With articles on the pensions assets test read about 40,000 times, 3,500 survey responses and thousands of comments, there was a lot of great reader participation. A few comments added extra insights.

The sorry saga of housing affordability and ownership

It is hard to think of any area of widespread public concern where the same policies have been pursued for so long, in the face of such incontrovertible evidence that they have failed to achieve their objectives.

Latest Updates


$1 billion and counting: how consultants maximise fees

Despite cutbacks in public service staff, we are spending over a billion dollars a year with five consulting firms. There is little public scrutiny on the value for money. How do consultants decide what to charge?

Investment strategies

Two strong themes and companies that will benefit

There are reasons to believe inflation will stay under control, and although we may see a slowing in the global economy, two companies should benefit from the themes of 'Stable Compounders' and 'Structural Winners'.

Financial planning

Reducing the $5,300 upfront cost of financial advice

Many financial advisers have left the industry because it costs more to produce advice than is charged as an up-front fee. Advisers are valued by those who use them while the unadvised don’t see the need to pay.


Many people misunderstand what life expectancy means

Life expectancy numbers are often interpreted as the likely maximum age of a person but that is incorrect. Here are three reasons why the odds are in favor of people outliving life expectancy estimates.

Investment strategies

Slowing global trade not the threat investors fear

Investors ask whether global supply chains were stretched too far and too complex, and following COVID, is globalisation dead? New research suggests the impact on investment returns will not be as great as feared.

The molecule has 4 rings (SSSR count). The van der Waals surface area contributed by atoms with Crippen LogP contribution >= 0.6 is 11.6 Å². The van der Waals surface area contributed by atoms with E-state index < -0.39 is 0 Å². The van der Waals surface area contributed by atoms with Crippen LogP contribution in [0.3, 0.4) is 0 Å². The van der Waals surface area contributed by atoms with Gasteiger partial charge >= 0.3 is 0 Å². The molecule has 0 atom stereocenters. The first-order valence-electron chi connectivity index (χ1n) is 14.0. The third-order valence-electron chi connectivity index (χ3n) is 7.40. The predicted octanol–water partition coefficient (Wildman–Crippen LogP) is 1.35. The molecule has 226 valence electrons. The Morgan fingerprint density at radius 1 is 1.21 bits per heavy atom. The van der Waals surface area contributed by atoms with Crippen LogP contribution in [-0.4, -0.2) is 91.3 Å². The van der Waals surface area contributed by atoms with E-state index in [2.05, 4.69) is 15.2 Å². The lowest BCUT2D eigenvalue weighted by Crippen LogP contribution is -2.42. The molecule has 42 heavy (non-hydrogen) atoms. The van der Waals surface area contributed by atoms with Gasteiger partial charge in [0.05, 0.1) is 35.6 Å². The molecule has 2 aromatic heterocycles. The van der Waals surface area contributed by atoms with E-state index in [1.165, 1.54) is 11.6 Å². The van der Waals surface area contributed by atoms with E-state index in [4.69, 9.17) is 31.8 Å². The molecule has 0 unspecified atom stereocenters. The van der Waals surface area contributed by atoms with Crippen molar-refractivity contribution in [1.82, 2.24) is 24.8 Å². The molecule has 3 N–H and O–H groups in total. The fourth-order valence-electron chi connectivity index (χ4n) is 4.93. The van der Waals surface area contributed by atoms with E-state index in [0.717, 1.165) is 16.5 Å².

Investment strategies

Wealth doesn’t equal wisdom for 'sophisticated' investors

'Sophisticated' investors can be offered securities without the usual disclosure requirements given to everyday investors, but far more people now qualify than was ever intended. Many are far from sophisticated.

Investment strategies

Is the golden era for active fund managers ending?

Most active fund managers are the beneficiaries of a confluence of favourable events. As future strong returns look challenging, passive is rising and new investors do their own thing, a golden age may be closing.



© 2021 Morningstar, Inc. All rights reserved.

The data, research and opinions provided here are for information purposes; are not an offer to buy or sell a security; and are not warranted to be correct, complete or accurate. Morningstar, its affiliates, and third-party content providers are not responsible for any investment decisions, damages or losses resulting from, or related to, the data and analyses or their use. Any general advice or ‘regulated financial advice’ under New Zealand law has been prepared by Morningstar Australasia Pty Ltd (ABN: 95 090 665 544, AFSL: 240892) and/or Morningstar Research Ltd, subsidiaries of Morningstar, Inc, without reference to your objectives, financial situation or needs. For more information refer to our Financial Services Guide (AU) and Financial Advice Provider Disclosure Statement (NZ). You should consider the advice in light of these matters and if applicable, the relevant Product Disclosure Statement before making any decision to invest. Past performance does not necessarily indicate a financial product’s future performance. To obtain advice tailored to your situation, contact a professional financial adviser. Articles are current as at date of publication.
This website contains information and opinions provided by third parties. Inclusion of this information does not necessarily represent Morningstar’s positions, strategies or opinions and should not be considered an endorsement by Morningstar.

Website Development by Master Publisher.